Every society needs a unifying belief-system. In the past this was provided by religion, and in some parts of the world it still is. But in what is known as Western or European culture humanism has replaced Christianity as the cement that holds everything together. This is expressed in our media, in the schools, in politics – in every part of public life. It underlies our belief in democracy. Humanity has replaced God as the measure of all things. For example the courts do not ask whether someone’s action conforms to the law of God, but rather whether it is consistent with human rights. I think that it can well be argued that modern humanism historically arose out of the Christian emphasis on love for one’s neighbour, but it has cut itself off from its basis in God. And this leaves it vulnerable. Why value human life? Where do human rights come from? People do not, of course, have to be Christian to believe in human values and to be part of our humanist society, but I believe that the Gospel gives Christians a firm basis for living in this humanist society and a message to take to our friends and neighbours. God’s love sets the pattern for our relations with one another. As Jesus gave his life on the cross, we are called to sacrifice something of our comforts, our satisfactions and our time to serve others. Love one another is a basic Christian commandment because God loves all people. Every person is of worth because he or she is of worth to God. Love for one another means compassion, help for the powerless, mercy and forgiveness, but it also means a concern for justice and peace. Instead of seeing secular humanism as the great enemy of Christianity, we should embrace it on sure gospel foundations as the unifying principle in a pluralist society.
When Paul said, “I have become all things to all people that I might by all means save some”(1 Corinthians 9:22) he was not just being pragmatic nor being dishonest. He was, it seems to me, reflecting the way God deals with people. God addresses them in their own language, taking into account the limitations of their horizons, their insights and their ignorance, their cultural blinkers and their outlook shaped by a particular place in time and history. So God speaks to people in whatever religion they have or none. In the records of ancient Israel we see God the Creator speaking to that people in ways that they could understand. Jesus couched his message in terms of the people’s expectations about a Messiah and God’s reign being established on earth. And this sets the pattern for the church’s proclamation of the gospel. There is only one God – the mystery beyond our describing, the Creator within whom we all live and move and have our being – but people around the world and of different age groups have many different perspectives because God speaks to them according to their ability to understand. Instead of assuming, each one, that our perspective is the only one and dismissing all others, we would be well advised to discover how God’s revelation has come through to other people so that our own understanding may be enlarged. Within the Christian church there are many different understandings of God, theologies, because people hear God speaking to them in their different languages and cultural environments. Outside of the church, God also speaks addressing people according to their capacity to hear.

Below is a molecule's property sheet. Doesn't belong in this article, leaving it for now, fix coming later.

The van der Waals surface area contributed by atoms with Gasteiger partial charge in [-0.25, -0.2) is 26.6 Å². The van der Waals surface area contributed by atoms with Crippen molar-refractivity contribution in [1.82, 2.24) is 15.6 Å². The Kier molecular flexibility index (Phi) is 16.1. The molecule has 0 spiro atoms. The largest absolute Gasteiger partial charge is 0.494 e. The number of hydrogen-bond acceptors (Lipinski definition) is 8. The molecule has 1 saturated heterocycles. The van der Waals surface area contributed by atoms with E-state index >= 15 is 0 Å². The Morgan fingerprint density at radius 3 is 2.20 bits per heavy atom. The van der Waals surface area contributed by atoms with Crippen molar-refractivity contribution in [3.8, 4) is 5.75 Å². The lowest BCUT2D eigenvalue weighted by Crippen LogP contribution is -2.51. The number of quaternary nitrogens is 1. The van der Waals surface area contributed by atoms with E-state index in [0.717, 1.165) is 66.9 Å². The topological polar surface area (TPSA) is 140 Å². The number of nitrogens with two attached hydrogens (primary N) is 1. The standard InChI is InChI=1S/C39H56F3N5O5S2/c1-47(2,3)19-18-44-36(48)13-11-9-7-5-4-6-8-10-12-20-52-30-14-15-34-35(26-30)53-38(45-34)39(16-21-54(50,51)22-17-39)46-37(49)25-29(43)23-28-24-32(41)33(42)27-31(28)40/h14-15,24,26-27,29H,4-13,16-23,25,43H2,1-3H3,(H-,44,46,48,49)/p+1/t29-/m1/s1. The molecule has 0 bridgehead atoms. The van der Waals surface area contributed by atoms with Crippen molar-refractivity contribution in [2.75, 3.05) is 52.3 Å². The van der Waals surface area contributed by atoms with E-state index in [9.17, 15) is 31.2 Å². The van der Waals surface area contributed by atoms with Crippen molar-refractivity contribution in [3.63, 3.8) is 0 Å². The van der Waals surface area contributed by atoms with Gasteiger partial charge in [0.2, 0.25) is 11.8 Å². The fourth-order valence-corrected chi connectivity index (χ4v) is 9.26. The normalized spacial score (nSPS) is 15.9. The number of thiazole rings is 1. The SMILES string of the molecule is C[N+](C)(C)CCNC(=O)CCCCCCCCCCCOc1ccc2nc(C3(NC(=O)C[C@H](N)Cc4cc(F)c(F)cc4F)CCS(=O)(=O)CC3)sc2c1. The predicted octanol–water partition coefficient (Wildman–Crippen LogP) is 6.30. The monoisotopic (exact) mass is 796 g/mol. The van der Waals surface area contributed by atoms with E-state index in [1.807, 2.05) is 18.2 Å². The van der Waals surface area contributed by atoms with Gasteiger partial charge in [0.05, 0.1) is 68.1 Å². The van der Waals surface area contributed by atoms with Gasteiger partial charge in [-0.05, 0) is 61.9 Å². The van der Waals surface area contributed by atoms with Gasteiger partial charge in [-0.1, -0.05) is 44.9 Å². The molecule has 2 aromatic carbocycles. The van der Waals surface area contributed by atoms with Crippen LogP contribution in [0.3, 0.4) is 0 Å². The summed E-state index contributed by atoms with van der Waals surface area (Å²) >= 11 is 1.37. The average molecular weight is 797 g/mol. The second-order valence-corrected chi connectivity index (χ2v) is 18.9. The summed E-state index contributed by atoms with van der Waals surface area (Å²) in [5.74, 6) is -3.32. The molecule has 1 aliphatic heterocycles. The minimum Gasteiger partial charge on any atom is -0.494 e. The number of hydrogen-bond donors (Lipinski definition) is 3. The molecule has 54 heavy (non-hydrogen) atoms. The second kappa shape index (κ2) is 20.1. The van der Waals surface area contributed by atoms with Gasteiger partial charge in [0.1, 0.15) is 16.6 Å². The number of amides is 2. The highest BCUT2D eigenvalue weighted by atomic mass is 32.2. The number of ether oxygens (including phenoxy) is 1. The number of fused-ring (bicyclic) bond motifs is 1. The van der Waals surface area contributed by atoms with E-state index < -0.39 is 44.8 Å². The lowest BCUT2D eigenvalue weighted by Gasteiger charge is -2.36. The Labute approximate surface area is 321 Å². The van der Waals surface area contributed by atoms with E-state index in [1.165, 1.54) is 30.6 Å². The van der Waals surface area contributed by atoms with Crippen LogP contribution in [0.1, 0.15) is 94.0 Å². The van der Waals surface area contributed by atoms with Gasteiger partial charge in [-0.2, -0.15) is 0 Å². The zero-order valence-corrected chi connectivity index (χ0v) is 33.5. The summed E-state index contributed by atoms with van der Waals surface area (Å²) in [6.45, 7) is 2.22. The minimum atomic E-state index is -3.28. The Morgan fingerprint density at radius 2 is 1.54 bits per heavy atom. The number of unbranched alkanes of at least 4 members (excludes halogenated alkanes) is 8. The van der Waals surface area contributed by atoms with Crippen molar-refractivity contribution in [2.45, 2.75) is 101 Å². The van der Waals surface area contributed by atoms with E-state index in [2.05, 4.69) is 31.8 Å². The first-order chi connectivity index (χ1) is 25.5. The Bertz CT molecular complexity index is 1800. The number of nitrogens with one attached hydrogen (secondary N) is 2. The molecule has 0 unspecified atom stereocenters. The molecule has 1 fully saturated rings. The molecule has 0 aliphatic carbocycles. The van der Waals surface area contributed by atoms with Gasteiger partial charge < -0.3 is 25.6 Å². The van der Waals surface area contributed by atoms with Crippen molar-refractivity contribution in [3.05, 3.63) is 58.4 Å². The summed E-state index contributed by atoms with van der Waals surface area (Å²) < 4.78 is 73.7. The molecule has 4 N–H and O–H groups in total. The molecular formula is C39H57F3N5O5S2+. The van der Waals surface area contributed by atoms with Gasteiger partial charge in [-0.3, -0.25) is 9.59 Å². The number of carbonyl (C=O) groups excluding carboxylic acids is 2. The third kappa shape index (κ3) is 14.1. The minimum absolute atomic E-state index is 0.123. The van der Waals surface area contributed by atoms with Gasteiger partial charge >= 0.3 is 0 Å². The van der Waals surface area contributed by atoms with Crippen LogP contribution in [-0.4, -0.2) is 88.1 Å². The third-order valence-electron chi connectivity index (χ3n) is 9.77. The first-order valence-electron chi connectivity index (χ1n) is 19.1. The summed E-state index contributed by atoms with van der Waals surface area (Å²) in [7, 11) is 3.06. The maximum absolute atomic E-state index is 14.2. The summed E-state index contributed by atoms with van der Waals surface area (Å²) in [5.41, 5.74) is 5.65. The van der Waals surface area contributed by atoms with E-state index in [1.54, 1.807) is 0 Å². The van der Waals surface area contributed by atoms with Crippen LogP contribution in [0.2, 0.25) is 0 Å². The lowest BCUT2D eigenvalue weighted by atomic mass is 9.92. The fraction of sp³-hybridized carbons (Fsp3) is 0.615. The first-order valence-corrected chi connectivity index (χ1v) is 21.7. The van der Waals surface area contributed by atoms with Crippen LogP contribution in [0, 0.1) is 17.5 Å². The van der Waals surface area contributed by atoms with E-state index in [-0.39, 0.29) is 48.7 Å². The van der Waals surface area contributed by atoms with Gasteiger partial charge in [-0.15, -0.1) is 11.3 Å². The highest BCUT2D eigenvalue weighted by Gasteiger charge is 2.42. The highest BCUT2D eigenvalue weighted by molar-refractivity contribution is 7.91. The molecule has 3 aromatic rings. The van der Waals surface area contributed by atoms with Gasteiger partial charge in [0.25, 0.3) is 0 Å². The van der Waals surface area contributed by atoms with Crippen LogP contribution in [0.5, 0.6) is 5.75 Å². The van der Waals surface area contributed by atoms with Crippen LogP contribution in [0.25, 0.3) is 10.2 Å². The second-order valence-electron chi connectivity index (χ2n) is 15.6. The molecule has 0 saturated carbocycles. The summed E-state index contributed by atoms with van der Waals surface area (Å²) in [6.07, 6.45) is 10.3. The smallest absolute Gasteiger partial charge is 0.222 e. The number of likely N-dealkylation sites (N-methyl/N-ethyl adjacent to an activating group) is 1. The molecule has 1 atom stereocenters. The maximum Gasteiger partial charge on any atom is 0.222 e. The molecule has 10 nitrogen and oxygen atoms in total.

We’d like to think that if life were devoid of all sadness we would be happy, but if there were nothing but happiness we would not know that we were happy. We only know happiness because we contrast it with other less-happy feelings. Without contrast there is nothing. Without dark there is no light. Without sorrow we do not know joy. Without absence there is no awareness of presence. Without illness there is no health. Without evil there is no goodness. Without death there is no life.